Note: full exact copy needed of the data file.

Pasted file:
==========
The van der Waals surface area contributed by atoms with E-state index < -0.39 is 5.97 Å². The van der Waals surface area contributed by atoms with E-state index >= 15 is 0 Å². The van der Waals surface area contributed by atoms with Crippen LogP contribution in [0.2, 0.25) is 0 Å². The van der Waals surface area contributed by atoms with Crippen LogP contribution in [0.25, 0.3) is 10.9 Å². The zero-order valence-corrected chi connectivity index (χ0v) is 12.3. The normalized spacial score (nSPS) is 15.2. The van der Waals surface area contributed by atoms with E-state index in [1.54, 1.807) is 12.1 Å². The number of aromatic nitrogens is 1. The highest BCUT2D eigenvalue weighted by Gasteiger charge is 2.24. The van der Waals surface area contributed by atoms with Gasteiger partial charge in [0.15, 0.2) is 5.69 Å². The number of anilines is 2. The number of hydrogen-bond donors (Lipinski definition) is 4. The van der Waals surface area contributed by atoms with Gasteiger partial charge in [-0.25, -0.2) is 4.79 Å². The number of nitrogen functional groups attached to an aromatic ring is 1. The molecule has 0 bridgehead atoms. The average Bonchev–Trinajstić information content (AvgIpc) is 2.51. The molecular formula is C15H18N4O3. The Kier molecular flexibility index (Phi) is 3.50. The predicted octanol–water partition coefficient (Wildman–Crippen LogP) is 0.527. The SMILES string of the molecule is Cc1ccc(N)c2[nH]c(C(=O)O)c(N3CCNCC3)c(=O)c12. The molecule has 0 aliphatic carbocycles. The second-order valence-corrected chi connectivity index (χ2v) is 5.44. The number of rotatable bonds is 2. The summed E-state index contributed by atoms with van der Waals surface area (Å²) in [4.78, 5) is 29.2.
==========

The van der Waals surface area contributed by atoms with E-state index < -0.39 is 5.97 Å². The van der Waals surface area contributed by atoms with E-state index >= 15 is 0 Å². The van der Waals surface area contributed by atoms with Crippen LogP contribution in [0.2, 0.25) is 0 Å². The van der Waals surface area contributed by atoms with Crippen LogP contribution in [0.25, 0.3) is 10.9 Å². The zero-order valence-corrected chi connectivity index (χ0v) is 12.3. The normalized spacial score (nSPS) is 15.2. The van der Waals surface area contributed by atoms with E-state index in [1.54, 1.807) is 12.1 Å². The number of aromatic nitrogens is 1. The highest BCUT2D eigenvalue weighted by Gasteiger charge is 2.24. The van der Waals surface area contributed by atoms with Gasteiger partial charge in [0.15, 0.2) is 5.69 Å². The number of anilines is 2. The number of hydrogen-bond donors (Lipinski definition) is 4. The van der Waals surface area contributed by atoms with Gasteiger partial charge in [-0.25, -0.2) is 4.79 Å². The number of nitrogen functional groups attached to an aromatic ring is 1. The molecule has 0 bridgehead atoms. The average Bonchev–Trinajstić information content (AvgIpc) is 2.51. The molecular formula is C15H18N4O3. The Kier molecular flexibility index (Phi) is 3.50. The predicted octanol–water partition coefficient (Wildman–Crippen LogP) is 0.527. The SMILES string of the molecule is Cc1ccc(N)c2[nH]c(C(=O)O)c(N3CCNCC3)c(=O)c12. The molecule has 0 aliphatic carbocycles. The second-order valence-corrected chi connectivity index (χ2v) is 5.44. The number of rotatable bonds is 2. The summed E-state index contributed by atoms with van der Waals surface area (Å²) in [4.78, 5) is 29.2.